“How God Touches Our Lives”

Sermon – 03-08-20 – Lent II – Cycle A
Scripture: Genesis 12:1-4a; Psalm 121; Romans 4:1-5, 13-17; John 3:1-17
Sermon Title: “How God Touches Our Lives”

Bruce and Mary are serving a short-term mission. This is not the repairing-buildings kind of mission. This is share-the-gospel kind of endeavor, like in saving souls. This is a salvation mission. They find themselves in a section of a big city where gangs rule the turf. Bruce and Mary are pretty tough themselves. Their lives as children left a lot to be desired. Before they were “saved,” they were part of a group of bikers – not out to damage or injure but definitely no “Jesus” talk. Now that they have opened their hearts to Jesus, they are eager to share the good feeling and the good news.

When they were looking for an opportunity to witness to their exciting new faith, they heard an ad on their favorite Christian radio programming for young couples to move into a specific area of this big city and make a difference for Christ. It is announced to be a year in length. Without too much analyzing, they apply, they are accepted, they inform their landlord, they pack their meager possessions and off they go.

They take a day to settle in – their apartment was already secured for them by the organization that is paying them to do this work. Mind you, the word “pay” here hardly deserves that name; more in the nature of a tip perhaps. But these two people are zealous. They have just met the Lord and nothing is going to stop their enthusiasm. Well – almost nothing!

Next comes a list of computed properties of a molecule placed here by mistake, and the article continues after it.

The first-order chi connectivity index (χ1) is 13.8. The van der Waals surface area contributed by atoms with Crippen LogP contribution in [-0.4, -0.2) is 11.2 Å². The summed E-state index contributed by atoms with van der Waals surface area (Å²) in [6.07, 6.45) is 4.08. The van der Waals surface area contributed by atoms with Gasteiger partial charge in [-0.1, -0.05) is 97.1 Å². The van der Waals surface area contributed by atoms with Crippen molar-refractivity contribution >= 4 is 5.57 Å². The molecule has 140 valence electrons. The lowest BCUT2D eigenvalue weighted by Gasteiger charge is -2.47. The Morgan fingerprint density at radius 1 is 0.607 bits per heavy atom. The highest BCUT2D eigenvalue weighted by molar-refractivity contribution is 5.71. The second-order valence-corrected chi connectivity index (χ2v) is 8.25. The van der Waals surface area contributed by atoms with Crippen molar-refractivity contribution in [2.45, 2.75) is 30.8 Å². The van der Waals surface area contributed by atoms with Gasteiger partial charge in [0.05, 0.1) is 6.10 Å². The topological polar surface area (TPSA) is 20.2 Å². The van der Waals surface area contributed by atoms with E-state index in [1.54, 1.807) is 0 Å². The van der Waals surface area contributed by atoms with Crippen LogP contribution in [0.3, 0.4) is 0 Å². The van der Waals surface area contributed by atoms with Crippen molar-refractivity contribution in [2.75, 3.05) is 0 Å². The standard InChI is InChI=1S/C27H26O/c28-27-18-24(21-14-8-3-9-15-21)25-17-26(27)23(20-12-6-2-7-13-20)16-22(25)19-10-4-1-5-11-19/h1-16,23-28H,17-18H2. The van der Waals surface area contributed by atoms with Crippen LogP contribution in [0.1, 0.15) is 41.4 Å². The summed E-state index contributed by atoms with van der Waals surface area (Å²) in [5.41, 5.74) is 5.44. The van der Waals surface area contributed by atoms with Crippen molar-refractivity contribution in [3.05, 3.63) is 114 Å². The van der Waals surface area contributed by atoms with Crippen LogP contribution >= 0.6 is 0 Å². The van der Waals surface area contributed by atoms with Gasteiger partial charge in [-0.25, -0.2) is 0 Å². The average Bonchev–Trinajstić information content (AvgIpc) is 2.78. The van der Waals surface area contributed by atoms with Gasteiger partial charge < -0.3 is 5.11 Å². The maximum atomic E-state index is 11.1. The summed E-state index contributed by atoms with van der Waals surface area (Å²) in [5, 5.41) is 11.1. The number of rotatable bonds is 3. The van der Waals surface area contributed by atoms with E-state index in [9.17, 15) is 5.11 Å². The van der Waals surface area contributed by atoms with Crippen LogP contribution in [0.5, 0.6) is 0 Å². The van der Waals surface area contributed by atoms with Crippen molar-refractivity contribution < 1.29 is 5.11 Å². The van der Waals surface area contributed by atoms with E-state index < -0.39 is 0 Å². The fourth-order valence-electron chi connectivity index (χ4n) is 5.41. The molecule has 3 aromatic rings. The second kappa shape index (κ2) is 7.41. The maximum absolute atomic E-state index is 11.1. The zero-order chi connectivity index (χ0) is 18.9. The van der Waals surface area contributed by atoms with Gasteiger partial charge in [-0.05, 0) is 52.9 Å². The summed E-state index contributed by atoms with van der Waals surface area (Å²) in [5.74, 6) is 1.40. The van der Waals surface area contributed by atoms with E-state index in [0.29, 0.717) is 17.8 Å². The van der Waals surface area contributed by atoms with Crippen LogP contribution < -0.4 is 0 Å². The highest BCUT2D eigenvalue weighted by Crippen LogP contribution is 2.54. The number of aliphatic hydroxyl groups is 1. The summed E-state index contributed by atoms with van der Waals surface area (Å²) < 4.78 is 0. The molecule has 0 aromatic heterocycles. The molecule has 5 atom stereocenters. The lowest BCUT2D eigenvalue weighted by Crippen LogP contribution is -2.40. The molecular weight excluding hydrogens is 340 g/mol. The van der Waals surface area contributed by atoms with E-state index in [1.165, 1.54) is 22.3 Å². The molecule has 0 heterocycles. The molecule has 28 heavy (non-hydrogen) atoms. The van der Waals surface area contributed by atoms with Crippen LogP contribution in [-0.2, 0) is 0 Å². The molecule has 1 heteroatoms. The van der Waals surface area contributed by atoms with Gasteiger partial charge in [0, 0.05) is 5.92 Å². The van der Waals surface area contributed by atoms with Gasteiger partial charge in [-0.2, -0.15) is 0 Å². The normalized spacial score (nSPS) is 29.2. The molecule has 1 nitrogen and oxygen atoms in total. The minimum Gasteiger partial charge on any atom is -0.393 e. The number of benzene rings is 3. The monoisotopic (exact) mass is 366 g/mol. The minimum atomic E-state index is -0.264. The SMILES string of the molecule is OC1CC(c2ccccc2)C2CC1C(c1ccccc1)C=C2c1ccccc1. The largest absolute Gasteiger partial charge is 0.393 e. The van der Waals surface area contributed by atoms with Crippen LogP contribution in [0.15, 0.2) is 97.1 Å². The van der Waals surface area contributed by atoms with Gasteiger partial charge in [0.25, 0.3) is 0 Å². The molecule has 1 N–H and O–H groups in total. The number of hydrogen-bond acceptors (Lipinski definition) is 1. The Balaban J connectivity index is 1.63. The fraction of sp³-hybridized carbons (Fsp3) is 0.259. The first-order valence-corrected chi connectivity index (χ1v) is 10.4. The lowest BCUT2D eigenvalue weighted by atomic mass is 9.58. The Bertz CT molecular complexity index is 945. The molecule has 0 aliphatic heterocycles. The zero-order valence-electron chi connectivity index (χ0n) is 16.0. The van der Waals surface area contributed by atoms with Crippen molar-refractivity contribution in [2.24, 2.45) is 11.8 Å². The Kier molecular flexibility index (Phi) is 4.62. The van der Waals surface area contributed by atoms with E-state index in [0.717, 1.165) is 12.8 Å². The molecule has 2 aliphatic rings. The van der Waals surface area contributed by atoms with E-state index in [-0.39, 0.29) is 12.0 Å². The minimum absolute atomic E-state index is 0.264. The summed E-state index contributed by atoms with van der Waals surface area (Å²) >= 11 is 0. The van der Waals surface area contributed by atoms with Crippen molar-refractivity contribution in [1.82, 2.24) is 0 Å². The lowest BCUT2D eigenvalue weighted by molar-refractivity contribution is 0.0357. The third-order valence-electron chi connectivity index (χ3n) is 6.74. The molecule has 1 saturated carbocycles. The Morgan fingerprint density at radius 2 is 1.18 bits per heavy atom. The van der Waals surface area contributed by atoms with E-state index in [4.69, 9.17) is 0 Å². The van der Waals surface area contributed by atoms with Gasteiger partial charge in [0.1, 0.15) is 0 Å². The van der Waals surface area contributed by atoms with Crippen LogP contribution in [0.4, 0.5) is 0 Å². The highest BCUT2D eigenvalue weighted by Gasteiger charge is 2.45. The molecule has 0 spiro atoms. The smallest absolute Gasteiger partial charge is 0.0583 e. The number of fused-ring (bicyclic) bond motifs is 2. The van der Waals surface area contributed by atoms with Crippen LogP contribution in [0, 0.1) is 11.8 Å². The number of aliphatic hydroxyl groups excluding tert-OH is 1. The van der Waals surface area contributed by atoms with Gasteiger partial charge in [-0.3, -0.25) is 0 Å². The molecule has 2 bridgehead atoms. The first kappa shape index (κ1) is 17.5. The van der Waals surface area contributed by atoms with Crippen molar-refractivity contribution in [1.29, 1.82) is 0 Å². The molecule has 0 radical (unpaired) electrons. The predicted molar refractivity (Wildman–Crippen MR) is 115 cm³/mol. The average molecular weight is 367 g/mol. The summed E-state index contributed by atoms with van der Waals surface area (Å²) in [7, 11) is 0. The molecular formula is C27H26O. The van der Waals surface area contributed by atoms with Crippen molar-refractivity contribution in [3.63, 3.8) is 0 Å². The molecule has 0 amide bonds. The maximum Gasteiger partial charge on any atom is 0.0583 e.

Bruce and Mary were led to open their hearts to Christ by a Christian denomination that believes that God pre-determines who will be saved before the person is born. It also means that God pre-determines who will not be saved no matter how hard someone tries.

So they take a stroll in their new neighborhood in early evening to get a feel for the people in the streets on this warm summer day. They say hello and smile. Some smiles are returned, some not. They mention to these people that there will be a small gathering under that tree over there tomorrow evening about this time. “Come and see,” they say.

Same time the next day, Bruce and Mary are under the tree, with their guitars, singing nicely but a bit apprehensively. Will anyone join them? Then they start to wonder between their songs, “How will we know which persons God has predestined to be saved?” Shall we say John 3:16 to everyone as a blanket invitation? Do we tell everyone that God so loved the world that he sent His only beloved Son to die for their sins? Do we tell everyone that Jesus died for them and that he loves each of them? Is that lying?

People gather. Bruce and Mary tell everyone that God loves them and had his Son die for them because how could they not include everyone with that news? Later, alone in their dwelling place, they look at each other with puzzled looks. “What do we believe?” they admitted. When we opened our hearts to Jesus, did we think we were favored ones? Did we think we were exclusive – better than other people?